This was my first time hiking with the Sierra Club. Overall, it was a good experience. I did notice that the Sierra Club coordinators had a ton of knowledge when it came to native plants and animals. They often stopped the hike to point out native plants. The only thing that I didn’t really care for were the frequent and extended stops. This is basically the major different between HTMC and Sierra Club. With HTMC, you go at your own pace, which means you can go fast or slow. With the Sierra Club, you hike as a group. So if the leader stop, everyone stops. And we stopped a lot on the trip back because the sweeper (the person at the end of the trail), took frequent breaks to photograph plant life. I did expect this, though, since the hike was labelled as a “photography hike,” but I didn’t expect that the hike home would go as slow as it did. Nonetheless, it was a good time filled with fun and interesting people and I even got to make some new friends and contacts.

Explorers: Coty Gonzales, Ahnate Lim, Joel Sabugo, Allison Baird, and the Sierra Club of Hawaii.

Down the stairs. Photo by Coty Gonzales.

Down the stairs. Photo by Coty Gonzales.

Ahnate shooting something. Photo by Coty Gonzales.

Ahnate shooting something. Photo by Coty Gonzales.

Kunia in the background. Photo by Coty Gonzales.

Kunia in the background. Photo by Coty Gonzales.

Stoked. Photo by Coty Gonzales.

Stoked. Photo by Coty Gonzales.

Going home. Photo by Ahnate Lim.

Going home. Photo by Ahnate Lim.

Sierra Club leaders making their way. Photo by Coty Gonzales.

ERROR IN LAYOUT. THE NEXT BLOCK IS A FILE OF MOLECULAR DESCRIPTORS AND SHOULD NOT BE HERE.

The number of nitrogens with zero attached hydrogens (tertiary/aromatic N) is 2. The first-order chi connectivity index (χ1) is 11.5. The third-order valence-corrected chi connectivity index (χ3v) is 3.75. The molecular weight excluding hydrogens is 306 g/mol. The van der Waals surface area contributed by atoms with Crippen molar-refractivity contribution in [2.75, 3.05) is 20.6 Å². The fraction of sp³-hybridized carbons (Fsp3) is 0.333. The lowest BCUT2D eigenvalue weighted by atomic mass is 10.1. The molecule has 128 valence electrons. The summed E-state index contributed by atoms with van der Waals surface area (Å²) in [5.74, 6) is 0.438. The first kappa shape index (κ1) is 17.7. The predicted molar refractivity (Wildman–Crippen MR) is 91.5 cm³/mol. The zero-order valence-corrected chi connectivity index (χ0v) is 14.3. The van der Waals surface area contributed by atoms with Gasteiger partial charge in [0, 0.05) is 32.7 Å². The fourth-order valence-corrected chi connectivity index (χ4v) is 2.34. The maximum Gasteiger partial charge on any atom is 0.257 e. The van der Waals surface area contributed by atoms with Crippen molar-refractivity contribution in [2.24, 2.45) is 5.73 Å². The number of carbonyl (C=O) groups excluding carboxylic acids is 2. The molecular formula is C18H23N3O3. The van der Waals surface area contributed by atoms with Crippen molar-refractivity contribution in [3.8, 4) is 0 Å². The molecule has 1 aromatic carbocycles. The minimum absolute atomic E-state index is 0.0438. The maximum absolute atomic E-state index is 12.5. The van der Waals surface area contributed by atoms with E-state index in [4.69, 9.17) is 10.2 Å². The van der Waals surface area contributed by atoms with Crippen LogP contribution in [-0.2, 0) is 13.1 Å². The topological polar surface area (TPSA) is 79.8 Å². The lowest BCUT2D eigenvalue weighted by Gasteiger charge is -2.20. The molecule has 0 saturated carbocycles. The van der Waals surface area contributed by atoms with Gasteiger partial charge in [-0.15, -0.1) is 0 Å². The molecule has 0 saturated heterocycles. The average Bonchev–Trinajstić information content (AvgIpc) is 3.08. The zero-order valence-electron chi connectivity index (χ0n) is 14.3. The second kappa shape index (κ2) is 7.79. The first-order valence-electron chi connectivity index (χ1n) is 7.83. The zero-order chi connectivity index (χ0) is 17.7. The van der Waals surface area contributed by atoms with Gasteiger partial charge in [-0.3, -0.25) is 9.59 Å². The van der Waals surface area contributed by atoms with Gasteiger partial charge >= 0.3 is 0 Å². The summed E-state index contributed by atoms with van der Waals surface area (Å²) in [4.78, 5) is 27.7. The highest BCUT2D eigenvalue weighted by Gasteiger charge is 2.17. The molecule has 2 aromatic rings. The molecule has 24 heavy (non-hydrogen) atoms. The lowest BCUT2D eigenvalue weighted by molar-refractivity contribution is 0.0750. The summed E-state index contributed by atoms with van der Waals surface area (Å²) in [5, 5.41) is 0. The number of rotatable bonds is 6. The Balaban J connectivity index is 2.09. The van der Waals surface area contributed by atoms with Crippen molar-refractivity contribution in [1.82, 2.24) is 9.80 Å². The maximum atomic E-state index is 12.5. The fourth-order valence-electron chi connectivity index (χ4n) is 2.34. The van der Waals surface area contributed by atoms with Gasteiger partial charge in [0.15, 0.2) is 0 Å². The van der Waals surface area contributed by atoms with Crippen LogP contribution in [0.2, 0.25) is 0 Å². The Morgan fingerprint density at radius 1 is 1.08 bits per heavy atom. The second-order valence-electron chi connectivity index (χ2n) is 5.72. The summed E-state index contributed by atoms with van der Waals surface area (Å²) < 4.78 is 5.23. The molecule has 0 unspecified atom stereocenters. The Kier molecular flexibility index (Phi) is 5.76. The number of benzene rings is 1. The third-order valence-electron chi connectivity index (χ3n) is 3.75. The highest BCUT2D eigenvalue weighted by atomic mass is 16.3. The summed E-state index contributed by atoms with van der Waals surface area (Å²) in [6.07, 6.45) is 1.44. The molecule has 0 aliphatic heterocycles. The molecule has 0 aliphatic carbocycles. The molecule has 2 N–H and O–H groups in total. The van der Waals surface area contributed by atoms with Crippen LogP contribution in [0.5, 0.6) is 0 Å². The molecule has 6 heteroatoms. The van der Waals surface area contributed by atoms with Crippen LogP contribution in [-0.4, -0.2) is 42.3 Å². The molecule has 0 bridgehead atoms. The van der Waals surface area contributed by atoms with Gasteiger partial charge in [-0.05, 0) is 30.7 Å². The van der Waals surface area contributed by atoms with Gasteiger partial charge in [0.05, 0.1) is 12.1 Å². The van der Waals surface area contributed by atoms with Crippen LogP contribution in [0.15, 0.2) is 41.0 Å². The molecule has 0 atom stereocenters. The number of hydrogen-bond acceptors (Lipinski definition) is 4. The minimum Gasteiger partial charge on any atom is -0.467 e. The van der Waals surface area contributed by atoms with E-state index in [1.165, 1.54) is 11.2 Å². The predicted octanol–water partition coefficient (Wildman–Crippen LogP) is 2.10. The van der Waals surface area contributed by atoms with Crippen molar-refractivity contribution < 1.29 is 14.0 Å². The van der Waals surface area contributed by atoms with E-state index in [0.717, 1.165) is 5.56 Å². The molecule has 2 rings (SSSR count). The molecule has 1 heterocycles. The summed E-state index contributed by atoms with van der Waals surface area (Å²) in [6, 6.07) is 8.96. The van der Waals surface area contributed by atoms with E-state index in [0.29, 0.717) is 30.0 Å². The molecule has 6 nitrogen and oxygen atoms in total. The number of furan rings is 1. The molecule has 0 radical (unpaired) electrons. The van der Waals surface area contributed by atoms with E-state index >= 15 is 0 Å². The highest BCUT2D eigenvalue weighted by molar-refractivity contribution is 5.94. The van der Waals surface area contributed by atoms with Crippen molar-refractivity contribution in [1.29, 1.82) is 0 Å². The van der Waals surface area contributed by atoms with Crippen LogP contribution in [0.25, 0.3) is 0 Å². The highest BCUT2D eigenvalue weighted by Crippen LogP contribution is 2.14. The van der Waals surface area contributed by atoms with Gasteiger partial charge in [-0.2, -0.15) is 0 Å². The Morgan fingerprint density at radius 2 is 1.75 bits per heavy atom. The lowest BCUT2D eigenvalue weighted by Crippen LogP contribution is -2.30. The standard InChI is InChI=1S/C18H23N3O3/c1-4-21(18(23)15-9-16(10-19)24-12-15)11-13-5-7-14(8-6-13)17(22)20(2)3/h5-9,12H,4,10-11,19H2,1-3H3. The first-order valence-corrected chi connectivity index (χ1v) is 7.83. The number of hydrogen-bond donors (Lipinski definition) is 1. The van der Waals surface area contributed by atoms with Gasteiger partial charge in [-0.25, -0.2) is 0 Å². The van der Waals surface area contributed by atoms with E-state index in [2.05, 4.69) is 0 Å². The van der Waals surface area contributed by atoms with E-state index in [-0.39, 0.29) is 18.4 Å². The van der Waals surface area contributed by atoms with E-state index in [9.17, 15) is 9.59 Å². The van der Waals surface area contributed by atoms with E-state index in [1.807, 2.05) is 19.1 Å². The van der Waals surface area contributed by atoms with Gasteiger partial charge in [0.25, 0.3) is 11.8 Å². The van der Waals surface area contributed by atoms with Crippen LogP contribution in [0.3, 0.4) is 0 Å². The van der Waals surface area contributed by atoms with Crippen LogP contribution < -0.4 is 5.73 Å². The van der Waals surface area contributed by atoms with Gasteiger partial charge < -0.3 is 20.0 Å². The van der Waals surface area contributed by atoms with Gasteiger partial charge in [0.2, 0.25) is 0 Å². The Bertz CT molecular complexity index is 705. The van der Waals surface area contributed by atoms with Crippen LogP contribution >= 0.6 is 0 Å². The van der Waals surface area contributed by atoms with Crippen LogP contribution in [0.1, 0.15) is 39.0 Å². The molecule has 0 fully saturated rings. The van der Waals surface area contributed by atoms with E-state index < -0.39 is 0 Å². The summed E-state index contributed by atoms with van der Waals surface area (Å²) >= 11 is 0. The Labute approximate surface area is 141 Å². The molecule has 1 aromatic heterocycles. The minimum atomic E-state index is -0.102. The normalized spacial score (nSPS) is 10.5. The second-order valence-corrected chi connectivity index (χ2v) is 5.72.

Sierra Club leaders making their way. Photo by Coty Gonzales.

On the way back, we stopped to take a look toward Heleakala and the crossover that would lead to Palehua-Palikea. Photo by Ahnate Lim.

On the way back, we stopped to take a look toward Heleakala and the crossover that would lead to Palehua-Palikea. Photo by Ahnate Lim.

Allison and Ahnate looking into the distance. Photo by Coty Gonzales.

Allison and Ahnate looking into the distance. Photo by Coty Gonzales.

Looking up. Photo by Ahnate Lim.

Looking up. Photo by Ahnate Lim.

Back to reality. Driving down the restricted road. Photo by Coty Gonzales.

Back to reality. Driving down the restricted road. Photo by Coty Gonzales.

Total Distance: 4 miles

Total Time: ~6 hours roundtrip (It was a slow paced hike because of all the photography. Without the photography, I see this as being a 2.5 hour hike or less.)

Palehua-Palikea Trail Tips:

  • If you’re interested in doing this hike, then be sure to check when either the Sierra Club or the Hawaiian Trail and Mountain Club will be doing it next.
  • Have a rain jacket handy.
  • Photographers would benefit from having a macro lens to shoot all of the tiny creatures.Thanks to Allison for letting us borrow her Macro lens!
  • iPhone photographers should consider picking up an Olloclip for macro photography.

Directions to Palehua-Palikea Trail: Access to this one is restricted and the trailhead is located on a private road.

About Coty

Founder of Exploration: Hawaii. Adventure, Minimalism, Vinyl, Typography, and Coffee + Matcha. A single space after a period, please.

8 comments

    • Thanks Lovey! Yeah, the Sierra Club is also very knowledgeable about the various plant and animal life! Do you hike with the Sierra Club in your state?

      • Very knowledgeable indeed! When I was there a couple months ago was hoping to get out with them on some of their hikes but it didn’t work out in my schedule. Will be back again this August and hoping to get out with them. Haven’t had a chance to got out with the Sierra Club here in my state yet, although I’m a member. 🙂

  1. I am going on this hike (Palehua-Palikea) this weekend and have two questions I am hoping you can answer…my 12 year old daughter is supposed to go with me – is this hike ok for kids? and on a related note, she gets SUPER car sick…how is the drive past the gates? Thanks!